After working successfully in the independent film world, Canadian actor-turned-filmmaker and screenwriter Allan Moyle made his reputation in Hollywood with remarkably insightful teen films featuring well-sketched female characters. Most notable of the director's oeuvre was 1990's "Pump Up the Volume", a pirate radio-themed counterculture paean to John Hughes teen angst-fests.
Born in Shawinigan, an English-speaking city in Quebec, Moyle started his film career after an apprenticeship at New Hampshire's New London Barn Theatre and a stint working in a psychiatric hospital in New York City. He made his film acting debut with a small role in "Joe" (1970), director John G. Avildsen's portrait of a blue-collar bigot that jump-started the career of star Peter Boyle. In 1973, after returning to Canada, Moyle produced, co-wrote and was assistant director of festival favorite "Montreal Main", a convention-questioning look at a relationship between a grown man and a young boy. He returned to the other side of the camera with the Canadian feature "The Mourning Suit" in 1975 and had a cameo the following year in David Cronenberg's "Rabid". In 1977, Moyle was featured in Richard Benner's somewhat poignant drag comedy "Outrageous!" and made his feature directorial debut with "The Rubber Gun", in which he additionally co-starred.
In 1980, Moyle won his first studio directing assignment, helming "Times Square" from his own story of two teenage runaways in NYC. Panned by critics, and supposedly so taxing to Moyle as to have caused the loss of his hair due to a stress disorder, "Times Square" was a well-acted but somewhat uninspired journey through the lives of two teenaged best friends (Trini Alvarado and Robin Johnson) who, under the tutelage of Tim Curry's radio disc jockey take on the big city, forming a punk rock band and becoming local superstars. Somewhat falsely promoted as an opposite sides of the tracks buddy picture, "Times Square" was fortified with enough seminal new wave and post punk music to win over rock fans, and contained a palpable lesbian subtext that made it a favorite in film festivals decades after its initial release.
After the beating "Times Square" took by critics and moviegoers, Moyle virtually retired for ten years, travelling the world, including a sojourn in Greece, and working on an unpublished novel. In 1990 he resurfaced with the hit "Pump Up the Volume", drawn from his fiction. Hot on the heels of his turn as the nihilistic rebel in 1989's "Heathers", Christian Slater stepped into the starring role of Moyle's screenwriting and directorial return, playing a high school loner who riles up the student body through his pirate radio broadcast. Full of snappy lines like "Sometimes being young is less fun than being dead" and "Feeling screwed up at a screwed up time in a screwed up place does not necessarily make you screwed up", the dialogue given to Slater's Mark Hunter/Hard Harry made him and the film an instant hit with the teen set. Surprisingly, many critics agreed with the praise. Even more surprising was the fact that despite his starring status and blatant heroism, Mark wasn't the emotional core of "Pump Up the Volume", rather, it was Samantha Mathis' Nora. Incensed, attracted and confused by Hard Harry's antics, Nora was the Everywoman to whom the audience related while Mark was an unfathomable Superman. That same year, Moyle served as screenwriter for David Blyth's modern vampire myth "Red-Blooded American Girl". He later contributed his screenplay to Lizzie Borden's over-edited and subsequently muddled thriller "Love Crimes" and directed the quirky comedy "The Gun In Betty Lou's Handbag" (both 1992).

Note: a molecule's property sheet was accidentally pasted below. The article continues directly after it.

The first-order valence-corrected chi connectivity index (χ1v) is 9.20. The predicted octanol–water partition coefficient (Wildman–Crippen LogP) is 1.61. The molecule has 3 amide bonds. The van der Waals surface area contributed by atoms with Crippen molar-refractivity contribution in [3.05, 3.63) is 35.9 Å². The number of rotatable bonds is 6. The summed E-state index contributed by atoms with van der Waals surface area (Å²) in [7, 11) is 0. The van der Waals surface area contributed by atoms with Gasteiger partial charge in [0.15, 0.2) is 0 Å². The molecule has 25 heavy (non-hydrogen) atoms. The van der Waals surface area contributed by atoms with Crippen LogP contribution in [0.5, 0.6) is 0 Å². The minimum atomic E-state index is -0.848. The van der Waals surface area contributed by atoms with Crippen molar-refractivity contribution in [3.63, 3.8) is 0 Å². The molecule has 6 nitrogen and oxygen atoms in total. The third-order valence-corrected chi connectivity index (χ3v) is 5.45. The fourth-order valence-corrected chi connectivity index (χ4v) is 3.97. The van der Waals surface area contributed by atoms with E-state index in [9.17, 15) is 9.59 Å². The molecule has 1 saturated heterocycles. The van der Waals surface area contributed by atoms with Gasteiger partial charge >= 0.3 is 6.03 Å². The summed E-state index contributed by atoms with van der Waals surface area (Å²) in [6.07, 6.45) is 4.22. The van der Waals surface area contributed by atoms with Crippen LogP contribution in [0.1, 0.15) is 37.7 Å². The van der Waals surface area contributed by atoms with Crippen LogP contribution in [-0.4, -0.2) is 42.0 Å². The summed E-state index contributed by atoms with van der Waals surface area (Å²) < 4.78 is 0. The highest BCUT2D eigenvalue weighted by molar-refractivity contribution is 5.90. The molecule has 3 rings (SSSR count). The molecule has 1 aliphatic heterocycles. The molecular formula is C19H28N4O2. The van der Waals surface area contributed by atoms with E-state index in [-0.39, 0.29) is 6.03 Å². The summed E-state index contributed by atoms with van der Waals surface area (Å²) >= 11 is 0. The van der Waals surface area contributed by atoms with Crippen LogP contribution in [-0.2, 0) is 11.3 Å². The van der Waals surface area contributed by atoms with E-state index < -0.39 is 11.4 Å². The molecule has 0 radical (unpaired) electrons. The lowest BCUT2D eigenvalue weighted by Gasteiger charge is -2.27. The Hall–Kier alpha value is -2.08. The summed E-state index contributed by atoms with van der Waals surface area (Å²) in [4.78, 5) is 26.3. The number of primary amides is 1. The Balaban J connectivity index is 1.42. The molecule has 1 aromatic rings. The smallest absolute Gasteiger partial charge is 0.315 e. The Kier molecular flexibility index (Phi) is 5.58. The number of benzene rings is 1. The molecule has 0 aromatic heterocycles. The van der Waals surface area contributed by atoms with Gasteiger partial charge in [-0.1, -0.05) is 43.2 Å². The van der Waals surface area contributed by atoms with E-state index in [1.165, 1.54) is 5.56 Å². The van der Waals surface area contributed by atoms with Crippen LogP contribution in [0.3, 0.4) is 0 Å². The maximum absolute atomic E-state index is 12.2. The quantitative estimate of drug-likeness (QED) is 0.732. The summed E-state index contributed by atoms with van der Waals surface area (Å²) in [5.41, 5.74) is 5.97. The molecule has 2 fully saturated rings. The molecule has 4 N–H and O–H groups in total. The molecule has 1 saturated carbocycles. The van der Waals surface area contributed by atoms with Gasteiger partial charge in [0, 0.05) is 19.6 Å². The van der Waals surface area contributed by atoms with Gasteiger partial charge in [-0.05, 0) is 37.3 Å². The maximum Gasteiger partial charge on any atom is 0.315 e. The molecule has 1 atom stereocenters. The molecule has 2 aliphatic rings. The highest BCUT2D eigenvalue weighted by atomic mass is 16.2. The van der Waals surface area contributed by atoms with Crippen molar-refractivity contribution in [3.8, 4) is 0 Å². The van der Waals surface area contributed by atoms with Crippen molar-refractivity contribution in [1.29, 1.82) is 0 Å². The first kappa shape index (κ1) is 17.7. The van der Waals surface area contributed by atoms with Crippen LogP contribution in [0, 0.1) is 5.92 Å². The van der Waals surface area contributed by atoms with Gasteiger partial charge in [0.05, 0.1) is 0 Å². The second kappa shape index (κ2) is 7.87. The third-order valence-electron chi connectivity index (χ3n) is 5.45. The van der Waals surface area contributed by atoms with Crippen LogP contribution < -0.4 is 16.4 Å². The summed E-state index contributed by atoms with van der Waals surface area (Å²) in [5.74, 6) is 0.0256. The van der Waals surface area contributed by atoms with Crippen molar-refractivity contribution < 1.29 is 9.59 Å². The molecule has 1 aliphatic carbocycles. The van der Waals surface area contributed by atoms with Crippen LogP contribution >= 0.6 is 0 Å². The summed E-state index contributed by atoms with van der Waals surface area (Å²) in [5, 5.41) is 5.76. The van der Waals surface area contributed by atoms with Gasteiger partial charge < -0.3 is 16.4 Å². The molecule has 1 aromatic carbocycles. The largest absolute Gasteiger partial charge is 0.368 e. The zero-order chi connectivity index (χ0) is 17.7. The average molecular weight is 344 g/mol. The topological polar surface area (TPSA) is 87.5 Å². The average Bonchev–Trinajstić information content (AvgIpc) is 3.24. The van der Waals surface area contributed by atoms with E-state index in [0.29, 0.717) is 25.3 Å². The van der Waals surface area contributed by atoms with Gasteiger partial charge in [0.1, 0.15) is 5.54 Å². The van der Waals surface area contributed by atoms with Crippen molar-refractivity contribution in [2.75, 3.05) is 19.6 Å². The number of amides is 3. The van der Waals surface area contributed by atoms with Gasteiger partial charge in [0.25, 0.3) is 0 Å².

While those resume entries were less than spectacular, Moyle's 1995 effort "Empire Records" was more uneven and less contemplative than the acclaimed "Pump Up the Volume". The movie's severely limited theatrical release, however, was quite an overstatement of its faults. If nothing else, "Empire Records", which boasted a cast including then-unknowns Renee Zellweger, Liv Tyler and Brendan Sexton III, proved Moyle's eye for talent. He had also handpicked future heavyweight Tobey Maguire for a lead role, but the young actor reluctantly gave up the part to take a much-needed break. "Empire Records" went on to find an audience through video and cable outlets that granted the spirited, music-fueled feature cult status with a young audience, and like "Pump Up the Volume" and "Times Square", the film boasted a truly exceptional soundtrack.
Moyle was off the scene again for a bit after "Empire Records", but returned with "New Waterford Girl", a 70-set story of a sensitive 15-year-old Cape Breton girl bored with her small town existence who is given a new lease on life when a young New Yorker moves in next door. Filmed in Nova Scotia, "New Waterford Girl" returned Moyle to his Canadian roots, and proved once again his talent for capturing the experience of teenage girls with surprising credibility and emotional honesty. He also elicited star-making turns from the two leads Tara Spencer-Nairn and Lianne Balaban. Lacking in both though was his TV-movie directorial debut, "Jailbait", aired on MTV in 2000. Coming across more as a long-winded jokey condom commercial than an actual movie, the fact-based "Jailbait" was certainly not among Moyle's career high points, but true to form, his underage pregnant heroine proved infinitely more interesting than her doltish boyfriend.